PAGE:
State utility regulators Thursday told Enbridge to provide more information to landowners hosting its old Line 3 pipeline but rejected a call by a landowners’ group to go further.
Enbridge, as part of the approval for its controversial new Line 3 pipeline, agreed in 2018 that it would remove the old pipeline — on its own dime — or drain and clean the old pipe, paying landowners to keep it buried.
In May, an attorney representing a dozen landowners, filed a protest with utility regulators saying that Enbridge had failed to provide landowners with enough information to make an “informed decision” on whether to keep or boot the old pipe.
Calgary, Alberta,-based Enbridge — which has called the complaint groundless — is replacing the old Line 3 for well over $3 billion, saying the old pipeline is deteriorating.
New Line 3, approved in 2020 by the Minnesota Public Utilities Commission (PUC) will partly run on a new route. The old pipeline will be closed and then drained, cleaned and sealed when the new Line 3 is completed.
Enbridge’s “landowners’ choice” program — keep the old pipeline or get rid of it — became a condition of its new Line 3 permit.
“The program is not working properly,” Evan Carlson, an attorney for the landowners group told the PUC Thursday.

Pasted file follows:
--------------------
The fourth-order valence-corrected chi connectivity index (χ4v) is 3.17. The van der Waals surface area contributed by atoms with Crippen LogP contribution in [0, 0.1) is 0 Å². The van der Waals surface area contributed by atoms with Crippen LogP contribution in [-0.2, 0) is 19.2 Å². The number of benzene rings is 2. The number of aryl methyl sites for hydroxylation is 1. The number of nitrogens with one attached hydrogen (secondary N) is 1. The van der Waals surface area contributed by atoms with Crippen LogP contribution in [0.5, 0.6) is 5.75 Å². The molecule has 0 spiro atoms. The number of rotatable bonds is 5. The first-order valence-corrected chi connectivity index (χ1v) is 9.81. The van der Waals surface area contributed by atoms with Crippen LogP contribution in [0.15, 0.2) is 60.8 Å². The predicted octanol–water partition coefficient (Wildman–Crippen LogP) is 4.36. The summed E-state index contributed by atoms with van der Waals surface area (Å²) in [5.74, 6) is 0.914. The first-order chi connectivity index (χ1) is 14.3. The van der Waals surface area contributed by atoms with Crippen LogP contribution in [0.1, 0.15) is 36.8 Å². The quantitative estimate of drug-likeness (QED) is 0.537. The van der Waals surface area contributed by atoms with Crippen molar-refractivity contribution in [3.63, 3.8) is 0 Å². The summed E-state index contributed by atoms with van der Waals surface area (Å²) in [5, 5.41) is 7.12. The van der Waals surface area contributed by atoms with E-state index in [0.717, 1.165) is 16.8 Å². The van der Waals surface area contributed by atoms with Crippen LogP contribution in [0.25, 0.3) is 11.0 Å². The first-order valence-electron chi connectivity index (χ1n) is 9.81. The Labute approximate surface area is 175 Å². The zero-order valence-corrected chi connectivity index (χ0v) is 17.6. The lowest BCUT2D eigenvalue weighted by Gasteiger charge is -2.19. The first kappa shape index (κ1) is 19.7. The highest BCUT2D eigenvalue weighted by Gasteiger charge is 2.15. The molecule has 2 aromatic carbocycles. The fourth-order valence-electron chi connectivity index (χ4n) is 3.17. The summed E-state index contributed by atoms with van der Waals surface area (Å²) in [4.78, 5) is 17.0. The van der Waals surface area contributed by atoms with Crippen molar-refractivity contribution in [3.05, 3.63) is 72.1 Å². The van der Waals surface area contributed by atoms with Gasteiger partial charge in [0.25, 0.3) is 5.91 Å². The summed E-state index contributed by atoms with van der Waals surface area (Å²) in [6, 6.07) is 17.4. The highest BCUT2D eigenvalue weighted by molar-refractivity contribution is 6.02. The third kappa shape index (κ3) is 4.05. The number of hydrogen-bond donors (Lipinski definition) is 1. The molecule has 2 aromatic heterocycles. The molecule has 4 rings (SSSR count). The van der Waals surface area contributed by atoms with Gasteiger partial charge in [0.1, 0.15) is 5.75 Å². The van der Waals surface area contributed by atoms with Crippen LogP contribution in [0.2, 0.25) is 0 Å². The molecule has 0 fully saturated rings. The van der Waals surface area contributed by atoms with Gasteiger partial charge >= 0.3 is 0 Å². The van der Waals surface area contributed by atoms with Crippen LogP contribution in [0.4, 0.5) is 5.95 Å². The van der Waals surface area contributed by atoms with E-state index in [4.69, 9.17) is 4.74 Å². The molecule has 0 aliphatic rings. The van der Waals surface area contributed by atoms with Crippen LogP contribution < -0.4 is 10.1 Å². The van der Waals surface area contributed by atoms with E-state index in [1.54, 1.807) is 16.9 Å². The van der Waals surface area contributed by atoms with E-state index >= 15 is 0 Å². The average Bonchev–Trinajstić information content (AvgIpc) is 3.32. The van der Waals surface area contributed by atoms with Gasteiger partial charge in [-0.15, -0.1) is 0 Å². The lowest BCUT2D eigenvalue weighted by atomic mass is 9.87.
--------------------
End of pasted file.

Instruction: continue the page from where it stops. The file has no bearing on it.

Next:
The program allows landowners — at Enbridge’s expense — to hire a third-party engineer to help them with questions about pipeline removal and oil pollution remediation.
But the landowners’ complaint said that Enbridge has not properly informed landowners of their option for an independent engineer. Nor has it informed them of their rights to negotiate a deal — not just take what the company is offering — and have a mediator involved for free.
“Make them play by the rules going forward,” Carlson told the PUC.
Enbridge repeated its position Thursday that the group’s claims are false.
“There is not legal or factual basis in granting the relief requested,” Christina Brusven, an attorney representing Enbridge, told the PUC. “What you are being asked is to inject yourself into negotiations.”
So far, Enbridge has signed 737 agreements with landowners to keep the old pipeline in place at a rate of $10 per lineal foot, according to a PUC filing. Pipeline removal has been requested by landowners of 38 tracts; owners of 227 tracts of land haven’t made a decision.
The PUC voted 5-0 to require Enbridge to send a letter to landowners who hadn’t yet made a choice, reminding them of the availability of a third-party engineer and of an independent mediator to resolve any disputes.
The PUC also voted unanimously to send a similar letter to landowners who have opted for removal of the pipeline.
But the commission denied a much more detailed information disclosure request from the landowners’ group, as well as its call for Enbridge to renegotiate all signed waivers it has already made.
Carlson said in an interview it was “definitely good” that the PUC required Enbridge to send a letter to undecided landowners. “The fact that we got something is perhaps an indication that something was missing.”